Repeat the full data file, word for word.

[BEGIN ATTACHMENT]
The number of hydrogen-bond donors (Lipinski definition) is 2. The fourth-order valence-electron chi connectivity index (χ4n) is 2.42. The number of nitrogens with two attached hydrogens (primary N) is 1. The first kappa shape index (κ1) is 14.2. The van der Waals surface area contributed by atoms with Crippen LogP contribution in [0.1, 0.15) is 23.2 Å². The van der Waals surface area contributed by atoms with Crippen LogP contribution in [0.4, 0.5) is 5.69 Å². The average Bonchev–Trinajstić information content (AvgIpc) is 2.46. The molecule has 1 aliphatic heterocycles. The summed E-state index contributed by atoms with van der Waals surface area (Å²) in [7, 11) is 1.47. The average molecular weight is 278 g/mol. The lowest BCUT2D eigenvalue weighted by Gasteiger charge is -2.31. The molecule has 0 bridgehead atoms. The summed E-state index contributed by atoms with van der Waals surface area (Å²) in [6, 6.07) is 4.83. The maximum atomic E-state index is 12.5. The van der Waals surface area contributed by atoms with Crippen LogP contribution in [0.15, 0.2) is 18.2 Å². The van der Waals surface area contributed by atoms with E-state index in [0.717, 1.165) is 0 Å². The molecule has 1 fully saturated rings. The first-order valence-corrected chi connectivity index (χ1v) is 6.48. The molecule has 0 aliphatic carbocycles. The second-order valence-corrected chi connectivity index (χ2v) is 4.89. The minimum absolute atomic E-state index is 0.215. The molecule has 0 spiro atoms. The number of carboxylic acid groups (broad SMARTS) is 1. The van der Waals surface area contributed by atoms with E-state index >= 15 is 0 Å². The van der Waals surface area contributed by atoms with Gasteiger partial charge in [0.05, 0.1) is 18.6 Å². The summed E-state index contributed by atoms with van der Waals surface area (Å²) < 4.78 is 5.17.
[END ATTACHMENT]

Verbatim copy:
The number of hydrogen-bond donors (Lipinski definition) is 2. The fourth-order valence-electron chi connectivity index (χ4n) is 2.42. The number of nitrogens with two attached hydrogens (primary N) is 1. The first kappa shape index (κ1) is 14.2. The van der Waals surface area contributed by atoms with Crippen LogP contribution in [0.1, 0.15) is 23.2 Å². The van der Waals surface area contributed by atoms with Crippen LogP contribution in [0.4, 0.5) is 5.69 Å². The average Bonchev–Trinajstić information content (AvgIpc) is 2.46. The molecule has 1 aliphatic heterocycles. The summed E-state index contributed by atoms with van der Waals surface area (Å²) in [7, 11) is 1.47. The average molecular weight is 278 g/mol. The lowest BCUT2D eigenvalue weighted by Gasteiger charge is -2.31. The molecule has 0 bridgehead atoms. The summed E-state index contributed by atoms with van der Waals surface area (Å²) in [6, 6.07) is 4.83. The maximum atomic E-state index is 12.5. The van der Waals surface area contributed by atoms with Crippen LogP contribution in [0.15, 0.2) is 18.2 Å². The van der Waals surface area contributed by atoms with E-state index in [0.717, 1.165) is 0 Å². The molecule has 1 fully saturated rings. The first-order valence-corrected chi connectivity index (χ1v) is 6.48. The molecule has 0 aliphatic carbocycles. The second-order valence-corrected chi connectivity index (χ2v) is 4.89. The minimum absolute atomic E-state index is 0.215. The molecule has 0 spiro atoms. The number of carboxylic acid groups (broad SMARTS) is 1. The van der Waals surface area contributed by atoms with E-state index >= 15 is 0 Å². The van der Waals surface area contributed by atoms with Gasteiger partial charge in [0.05, 0.1) is 18.6 Å². The summed E-state index contributed by atoms with van der Waals surface area (Å²) < 4.78 is 5.17.